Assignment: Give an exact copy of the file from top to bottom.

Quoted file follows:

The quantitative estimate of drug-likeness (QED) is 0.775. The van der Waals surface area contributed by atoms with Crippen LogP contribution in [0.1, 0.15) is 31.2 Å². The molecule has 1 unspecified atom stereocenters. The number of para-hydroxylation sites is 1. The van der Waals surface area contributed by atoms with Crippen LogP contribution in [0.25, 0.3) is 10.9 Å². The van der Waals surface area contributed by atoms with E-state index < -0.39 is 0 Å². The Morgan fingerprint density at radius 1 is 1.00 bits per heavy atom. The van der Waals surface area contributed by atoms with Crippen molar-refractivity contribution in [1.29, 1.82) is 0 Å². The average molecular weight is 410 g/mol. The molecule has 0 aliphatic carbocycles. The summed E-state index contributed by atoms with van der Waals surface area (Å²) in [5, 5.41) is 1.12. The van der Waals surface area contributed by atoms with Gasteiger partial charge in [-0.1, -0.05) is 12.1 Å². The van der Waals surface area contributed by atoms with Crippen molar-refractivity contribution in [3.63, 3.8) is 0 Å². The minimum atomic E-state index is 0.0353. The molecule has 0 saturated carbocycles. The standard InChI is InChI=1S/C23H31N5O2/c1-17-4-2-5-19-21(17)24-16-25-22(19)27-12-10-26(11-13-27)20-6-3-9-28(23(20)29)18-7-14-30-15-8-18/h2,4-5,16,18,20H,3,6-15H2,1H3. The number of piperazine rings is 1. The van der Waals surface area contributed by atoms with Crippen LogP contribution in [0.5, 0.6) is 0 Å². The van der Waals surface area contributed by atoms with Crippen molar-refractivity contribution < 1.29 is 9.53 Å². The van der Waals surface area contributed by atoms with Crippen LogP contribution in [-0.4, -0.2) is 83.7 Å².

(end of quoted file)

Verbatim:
The quantitative estimate of drug-likeness (QED) is 0.775. The van der Waals surface area contributed by atoms with Crippen LogP contribution in [0.1, 0.15) is 31.2 Å². The molecule has 1 unspecified atom stereocenters. The number of para-hydroxylation sites is 1. The van der Waals surface area contributed by atoms with Crippen LogP contribution in [0.25, 0.3) is 10.9 Å². The van der Waals surface area contributed by atoms with E-state index < -0.39 is 0 Å². The Morgan fingerprint density at radius 1 is 1.00 bits per heavy atom. The van der Waals surface area contributed by atoms with Crippen molar-refractivity contribution in [1.29, 1.82) is 0 Å². The average molecular weight is 410 g/mol. The molecule has 0 aliphatic carbocycles. The summed E-state index contributed by atoms with van der Waals surface area (Å²) in [5, 5.41) is 1.12. The van der Waals surface area contributed by atoms with Gasteiger partial charge in [-0.1, -0.05) is 12.1 Å². The van der Waals surface area contributed by atoms with Crippen molar-refractivity contribution in [3.63, 3.8) is 0 Å². The minimum atomic E-state index is 0.0353. The molecule has 0 saturated carbocycles. The standard InChI is InChI=1S/C23H31N5O2/c1-17-4-2-5-19-21(17)24-16-25-22(19)27-12-10-26(11-13-27)20-6-3-9-28(23(20)29)18-7-14-30-15-8-18/h2,4-5,16,18,20H,3,6-15H2,1H3. The number of piperazine rings is 1. The van der Waals surface area contributed by atoms with Crippen LogP contribution in [0.5, 0.6) is 0 Å². The van der Waals surface area contributed by atoms with Crippen molar-refractivity contribution < 1.29 is 9.53 Å². The van der Waals surface area contributed by atoms with Crippen LogP contribution in [-0.4, -0.2) is 83.7 Å².